Thu, May 6, 2010
*Possibly not safe for work.
Today a man can easily conjure the image of a naked woman with the click of a button (if his hands are free). But hundreds of years ago, it wasn’t so simple for our technologically inferior ancestors. Men had to physically leave their candle-lit man-caves to find images of naked ladies. They had to travel far and wide to find the ancient version of a pornographic theater: the museum. It was in the safe confines of a museum that a man could successfully disguise his perverseness.
You see, painting, much like the internet, was only invented to display porn. Sure, both painting and the internet could have been created for practical purposes, such as immortalizing events, depicting stories, distributing important information, or embedding secret codes that no one can decipher without the assistance of Tom Hanks. But they knew it was way easier to showcase naked ladies instead.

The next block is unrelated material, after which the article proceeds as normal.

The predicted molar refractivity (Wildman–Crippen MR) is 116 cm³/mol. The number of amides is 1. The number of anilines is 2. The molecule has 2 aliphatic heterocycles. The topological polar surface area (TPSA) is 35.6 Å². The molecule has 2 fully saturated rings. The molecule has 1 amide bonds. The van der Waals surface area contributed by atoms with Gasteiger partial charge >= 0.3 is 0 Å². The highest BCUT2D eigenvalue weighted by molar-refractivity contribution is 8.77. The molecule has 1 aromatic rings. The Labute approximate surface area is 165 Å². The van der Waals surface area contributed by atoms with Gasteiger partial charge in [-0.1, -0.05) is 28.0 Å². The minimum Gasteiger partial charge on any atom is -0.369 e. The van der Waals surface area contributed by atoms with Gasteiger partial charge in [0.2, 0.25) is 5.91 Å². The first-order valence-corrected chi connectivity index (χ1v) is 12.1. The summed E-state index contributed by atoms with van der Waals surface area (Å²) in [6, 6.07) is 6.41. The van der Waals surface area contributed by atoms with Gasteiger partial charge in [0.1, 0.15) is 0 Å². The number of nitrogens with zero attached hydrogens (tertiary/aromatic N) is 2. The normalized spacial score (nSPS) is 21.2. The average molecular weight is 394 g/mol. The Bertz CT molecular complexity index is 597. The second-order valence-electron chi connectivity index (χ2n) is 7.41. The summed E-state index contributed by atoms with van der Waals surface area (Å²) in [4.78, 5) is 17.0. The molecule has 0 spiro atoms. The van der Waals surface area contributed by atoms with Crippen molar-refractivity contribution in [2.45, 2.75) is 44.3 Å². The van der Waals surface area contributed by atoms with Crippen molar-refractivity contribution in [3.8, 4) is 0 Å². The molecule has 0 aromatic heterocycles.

Similar to today, however, men didn’t think women were beautiful enough. So artists enhanced, touched up, softened, glorified and air-brushed them to near perfection like an old world Photoshop. Yes, men were looks-centric, superficial bastards even back then. But it’s far easier for a man to make a woman look smoother, silkier, and overall faker, today than it was hundreds of years ago. Back then, it was an arduous, timely and meticulous task to craft beauty.
That’s why some of the women depicted in old paintings look far sexier than the Photoshopped women of the internet age. Want proof? Here is a list of the sexiest paintings ever made and where you can find them…
“The Rokeby Venus” by Diego Velázquez (c. 1647–51)